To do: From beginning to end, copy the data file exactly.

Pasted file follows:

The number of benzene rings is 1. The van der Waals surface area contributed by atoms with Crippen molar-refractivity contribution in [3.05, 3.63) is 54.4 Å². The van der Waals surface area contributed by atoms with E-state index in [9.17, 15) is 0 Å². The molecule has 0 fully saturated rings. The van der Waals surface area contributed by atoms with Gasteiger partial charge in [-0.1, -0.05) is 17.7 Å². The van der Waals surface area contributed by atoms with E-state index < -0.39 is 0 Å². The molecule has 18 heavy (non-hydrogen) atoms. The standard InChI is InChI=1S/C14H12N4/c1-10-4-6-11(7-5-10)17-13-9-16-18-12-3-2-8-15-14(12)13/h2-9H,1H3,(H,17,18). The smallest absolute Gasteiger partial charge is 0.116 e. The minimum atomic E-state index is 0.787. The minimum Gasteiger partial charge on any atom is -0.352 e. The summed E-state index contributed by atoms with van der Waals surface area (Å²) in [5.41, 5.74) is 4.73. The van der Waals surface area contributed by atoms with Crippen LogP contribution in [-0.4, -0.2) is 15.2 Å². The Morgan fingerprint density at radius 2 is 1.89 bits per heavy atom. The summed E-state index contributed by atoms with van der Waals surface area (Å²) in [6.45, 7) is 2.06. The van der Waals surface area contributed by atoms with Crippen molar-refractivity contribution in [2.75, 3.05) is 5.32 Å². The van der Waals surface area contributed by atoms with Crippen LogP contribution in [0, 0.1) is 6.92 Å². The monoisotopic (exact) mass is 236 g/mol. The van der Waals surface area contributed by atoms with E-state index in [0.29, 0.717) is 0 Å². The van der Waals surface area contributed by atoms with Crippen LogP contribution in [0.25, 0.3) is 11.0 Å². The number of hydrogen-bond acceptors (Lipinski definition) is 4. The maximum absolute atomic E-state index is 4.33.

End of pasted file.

The number of benzene rings is 1. The van der Waals surface area contributed by atoms with Crippen molar-refractivity contribution in [3.05, 3.63) is 54.4 Å². The van der Waals surface area contributed by atoms with E-state index in [9.17, 15) is 0 Å². The molecule has 0 fully saturated rings. The van der Waals surface area contributed by atoms with Gasteiger partial charge in [-0.1, -0.05) is 17.7 Å². The van der Waals surface area contributed by atoms with E-state index < -0.39 is 0 Å². The molecule has 18 heavy (non-hydrogen) atoms. The standard InChI is InChI=1S/C14H12N4/c1-10-4-6-11(7-5-10)17-13-9-16-18-12-3-2-8-15-14(12)13/h2-9H,1H3,(H,17,18). The smallest absolute Gasteiger partial charge is 0.116 e. The minimum atomic E-state index is 0.787. The minimum Gasteiger partial charge on any atom is -0.352 e. The summed E-state index contributed by atoms with van der Waals surface area (Å²) in [5.41, 5.74) is 4.73. The van der Waals surface area contributed by atoms with Crippen LogP contribution in [-0.4, -0.2) is 15.2 Å². The Morgan fingerprint density at radius 2 is 1.89 bits per heavy atom. The summed E-state index contributed by atoms with van der Waals surface area (Å²) in [6.45, 7) is 2.06. The van der Waals surface area contributed by atoms with Crippen molar-refractivity contribution in [2.75, 3.05) is 5.32 Å². The van der Waals surface area contributed by atoms with Crippen LogP contribution in [0, 0.1) is 6.92 Å². The monoisotopic (exact) mass is 236 g/mol. The van der Waals surface area contributed by atoms with E-state index in [0.29, 0.717) is 0 Å². The van der Waals surface area contributed by atoms with Crippen LogP contribution in [0.25, 0.3) is 11.0 Å². The number of hydrogen-bond acceptors (Lipinski definition) is 4. The maximum absolute atomic E-state index is 4.33.